[Copyright © 1991 by Diana Gabaldon. All rights reserved.]
Apparently he was feeling better. I smiled, despite myself, but spoke firmly nonetheless. “You be quiet,” I said, “or I’ll hurt you.” He gingerly touched the dressing, and I slapped his hand away.
“Oh, threats, is it?” he asked impudently. “And after I shared my drink with ye too!”
The flask completed the circle of men. Kneeling down next to me, Dougal tilted it carefully for the patient to drink. The pungent, burnt smell of very raw whisky floated up, and I put a restraining hand on the flask.
“No more spirits,” I said. “He needs tea, or at worst, water. Not alcohol.”
Dougal pulled the flask from my hand, completely disregarding me, and poured a sizable slug of the hot-smelling liquid down the throat of my patient, making him cough. Waiting only long enough for the man on the ground to catch his breath, he reapplied the flask.
“Stop that!” I reached for the whisky again. “Do you want him so drunk he can’t stand up?”
I was rudely elbowed aside.
“Feisty wee bitch, is she no?” said my patient, sounding amused.
“Tend to your business, woman,” Dougal ordered. “We’ve a good way to go yet tonight, and he’ll need whatever strength the drink can give him.”
The instant the bandages were tied, the patient tried to sit up. I pushed him flat and put a knee on his chest to keep him there. “You are not to move,” I said fiercely. I grabbed the hem of Dougal’s kilt and jerked it roughly, urging him back down on his knees next to me.
“Look at that,” I ordered, in my best ward-sister voice. I plopped the sopping mass of the discarded shirt into his hand. He dropped it with an exclamation of disgust.
I took his hand and put it on the patient’s shoulder. “And look there. He’s had a blade of some kind right through the trapezius muscle.”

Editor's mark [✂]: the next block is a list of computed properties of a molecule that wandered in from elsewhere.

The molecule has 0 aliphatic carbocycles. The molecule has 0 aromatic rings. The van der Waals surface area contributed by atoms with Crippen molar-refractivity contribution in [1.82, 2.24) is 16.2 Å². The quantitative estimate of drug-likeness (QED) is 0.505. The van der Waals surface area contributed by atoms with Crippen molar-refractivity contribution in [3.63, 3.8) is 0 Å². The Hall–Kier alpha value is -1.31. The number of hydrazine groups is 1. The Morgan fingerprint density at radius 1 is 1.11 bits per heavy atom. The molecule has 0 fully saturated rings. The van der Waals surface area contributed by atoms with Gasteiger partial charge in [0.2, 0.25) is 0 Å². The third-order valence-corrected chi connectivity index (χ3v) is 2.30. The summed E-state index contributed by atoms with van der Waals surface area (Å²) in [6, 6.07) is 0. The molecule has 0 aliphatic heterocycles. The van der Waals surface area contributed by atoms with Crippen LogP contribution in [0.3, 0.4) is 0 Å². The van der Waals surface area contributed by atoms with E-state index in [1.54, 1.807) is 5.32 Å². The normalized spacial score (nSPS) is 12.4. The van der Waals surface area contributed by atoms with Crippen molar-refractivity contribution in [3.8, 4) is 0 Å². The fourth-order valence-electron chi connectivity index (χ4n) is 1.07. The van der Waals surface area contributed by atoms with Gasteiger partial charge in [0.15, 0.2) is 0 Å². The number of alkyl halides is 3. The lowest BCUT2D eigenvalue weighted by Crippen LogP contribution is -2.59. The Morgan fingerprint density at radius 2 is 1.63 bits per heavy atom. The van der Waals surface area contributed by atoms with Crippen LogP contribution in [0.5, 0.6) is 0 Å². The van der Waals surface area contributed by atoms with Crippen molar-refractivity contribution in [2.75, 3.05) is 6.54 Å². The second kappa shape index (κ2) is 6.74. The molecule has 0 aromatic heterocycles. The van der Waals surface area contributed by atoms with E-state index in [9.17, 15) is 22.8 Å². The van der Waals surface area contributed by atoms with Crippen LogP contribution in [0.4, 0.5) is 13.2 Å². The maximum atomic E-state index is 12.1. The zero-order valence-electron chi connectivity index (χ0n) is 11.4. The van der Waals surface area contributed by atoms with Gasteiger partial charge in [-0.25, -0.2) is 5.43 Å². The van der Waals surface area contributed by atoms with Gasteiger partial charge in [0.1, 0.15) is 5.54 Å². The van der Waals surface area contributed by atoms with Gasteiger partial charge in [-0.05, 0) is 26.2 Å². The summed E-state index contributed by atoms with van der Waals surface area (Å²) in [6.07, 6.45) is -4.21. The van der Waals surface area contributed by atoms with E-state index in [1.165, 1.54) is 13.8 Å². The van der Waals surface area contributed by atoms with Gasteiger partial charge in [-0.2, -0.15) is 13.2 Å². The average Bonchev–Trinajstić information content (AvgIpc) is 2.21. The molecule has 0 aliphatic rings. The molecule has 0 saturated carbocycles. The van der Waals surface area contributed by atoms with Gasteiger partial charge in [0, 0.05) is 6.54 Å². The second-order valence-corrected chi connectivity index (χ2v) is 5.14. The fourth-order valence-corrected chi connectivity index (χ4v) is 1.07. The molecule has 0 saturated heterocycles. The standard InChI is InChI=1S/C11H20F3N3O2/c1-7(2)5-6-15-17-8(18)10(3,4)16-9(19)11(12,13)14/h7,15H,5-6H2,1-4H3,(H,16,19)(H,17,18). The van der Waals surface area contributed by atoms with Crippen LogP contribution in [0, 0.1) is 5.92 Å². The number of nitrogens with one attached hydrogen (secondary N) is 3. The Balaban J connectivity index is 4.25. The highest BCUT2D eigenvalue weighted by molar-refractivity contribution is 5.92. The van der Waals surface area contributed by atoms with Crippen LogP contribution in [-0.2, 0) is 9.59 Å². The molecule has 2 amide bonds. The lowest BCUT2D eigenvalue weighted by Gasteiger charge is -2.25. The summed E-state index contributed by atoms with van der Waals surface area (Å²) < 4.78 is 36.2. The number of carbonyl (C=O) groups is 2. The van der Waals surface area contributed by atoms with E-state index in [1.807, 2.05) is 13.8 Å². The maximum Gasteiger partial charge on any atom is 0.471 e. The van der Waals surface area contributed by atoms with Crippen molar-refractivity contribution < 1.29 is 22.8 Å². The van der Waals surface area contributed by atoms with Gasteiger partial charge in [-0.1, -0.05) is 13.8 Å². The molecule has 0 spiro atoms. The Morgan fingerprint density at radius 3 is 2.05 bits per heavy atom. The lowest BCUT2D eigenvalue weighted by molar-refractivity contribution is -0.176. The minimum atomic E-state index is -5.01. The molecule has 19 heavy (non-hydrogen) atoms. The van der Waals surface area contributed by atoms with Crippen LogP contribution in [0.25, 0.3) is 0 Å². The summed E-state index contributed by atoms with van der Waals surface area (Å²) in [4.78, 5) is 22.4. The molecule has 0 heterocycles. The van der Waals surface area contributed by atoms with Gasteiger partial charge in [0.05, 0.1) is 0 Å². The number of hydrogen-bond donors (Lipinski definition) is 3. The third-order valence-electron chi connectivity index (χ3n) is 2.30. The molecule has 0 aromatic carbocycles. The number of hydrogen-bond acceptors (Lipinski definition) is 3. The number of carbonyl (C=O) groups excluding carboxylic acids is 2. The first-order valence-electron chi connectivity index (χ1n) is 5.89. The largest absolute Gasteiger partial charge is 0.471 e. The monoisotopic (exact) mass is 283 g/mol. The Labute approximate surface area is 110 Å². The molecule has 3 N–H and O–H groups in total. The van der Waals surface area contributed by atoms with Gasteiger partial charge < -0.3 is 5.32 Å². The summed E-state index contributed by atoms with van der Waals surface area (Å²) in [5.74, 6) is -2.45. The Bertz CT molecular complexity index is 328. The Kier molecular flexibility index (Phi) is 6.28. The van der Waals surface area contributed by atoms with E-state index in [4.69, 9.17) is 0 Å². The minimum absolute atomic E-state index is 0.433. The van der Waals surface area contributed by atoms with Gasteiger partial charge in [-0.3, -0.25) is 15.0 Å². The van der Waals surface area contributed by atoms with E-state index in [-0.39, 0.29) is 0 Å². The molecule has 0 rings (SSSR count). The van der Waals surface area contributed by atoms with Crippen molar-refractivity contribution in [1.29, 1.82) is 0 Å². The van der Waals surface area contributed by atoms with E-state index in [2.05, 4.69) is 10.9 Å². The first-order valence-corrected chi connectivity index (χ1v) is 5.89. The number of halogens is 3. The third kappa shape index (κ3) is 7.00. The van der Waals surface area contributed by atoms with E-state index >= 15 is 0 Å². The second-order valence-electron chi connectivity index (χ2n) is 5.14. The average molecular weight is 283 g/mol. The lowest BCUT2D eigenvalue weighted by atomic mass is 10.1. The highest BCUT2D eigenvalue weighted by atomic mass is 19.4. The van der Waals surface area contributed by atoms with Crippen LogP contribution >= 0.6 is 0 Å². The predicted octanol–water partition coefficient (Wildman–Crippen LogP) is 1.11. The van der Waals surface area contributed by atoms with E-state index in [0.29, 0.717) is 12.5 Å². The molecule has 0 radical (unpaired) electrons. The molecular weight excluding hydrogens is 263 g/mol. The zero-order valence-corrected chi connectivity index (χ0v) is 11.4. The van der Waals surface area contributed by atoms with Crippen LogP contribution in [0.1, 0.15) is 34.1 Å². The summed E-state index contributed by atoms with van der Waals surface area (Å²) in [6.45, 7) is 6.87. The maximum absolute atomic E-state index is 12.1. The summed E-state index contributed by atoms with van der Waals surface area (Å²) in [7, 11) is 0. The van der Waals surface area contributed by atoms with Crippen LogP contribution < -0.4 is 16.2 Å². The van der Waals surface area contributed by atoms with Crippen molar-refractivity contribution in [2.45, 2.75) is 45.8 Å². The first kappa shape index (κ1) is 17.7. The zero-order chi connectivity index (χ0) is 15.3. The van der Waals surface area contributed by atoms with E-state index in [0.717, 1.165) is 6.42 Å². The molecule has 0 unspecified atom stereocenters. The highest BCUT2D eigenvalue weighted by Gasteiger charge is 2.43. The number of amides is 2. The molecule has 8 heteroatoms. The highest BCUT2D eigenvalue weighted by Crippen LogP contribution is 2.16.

“A bayonet,” put in the patient helpfully.
“A bayonet!” I exclaimed. “And why didn’t you tell me?”
He shrugged, and stopped short with a mild grunt of pain. “I felt it go in, but I couldna tell how bad it was; it didna hurt that much.”
“Is it hurting now?”
“It is,” he said, shortly.
“Good,” I said, completely provoked. “You deserve it. Maybe that will teach you to go haring round the countryside kidnapping young women and k-killing people, and….” I felt myself ridiculously close to tears and stopped, fighting for control.
Dougal was growing impatient with this conversation. “Well, can ye keep one foot on each side of the horse, man?”
“He can’t go anywhere!” I protested indignantly. “He ought to be in hospital! Certainly he can’t—”
My protests, as usual, went completely ignored. “Can ye ride?” Dougal repeated.
“Aye, if ye’ll take the lassie off my chest and fetch me a clean shirt.”
The image above shows the cover of the special hardcover 25th Anniversary Edition of OUTLANDER. Photo by Diana.
This excerpt (aka Daily Lines) was also featured in Diana’s blog titled “World Outlander Day 2019” posted on June 2, 2019.
This page was last updated on Wednesday, June 5, 2019, by Diana Herself or Diana’s Webmistress.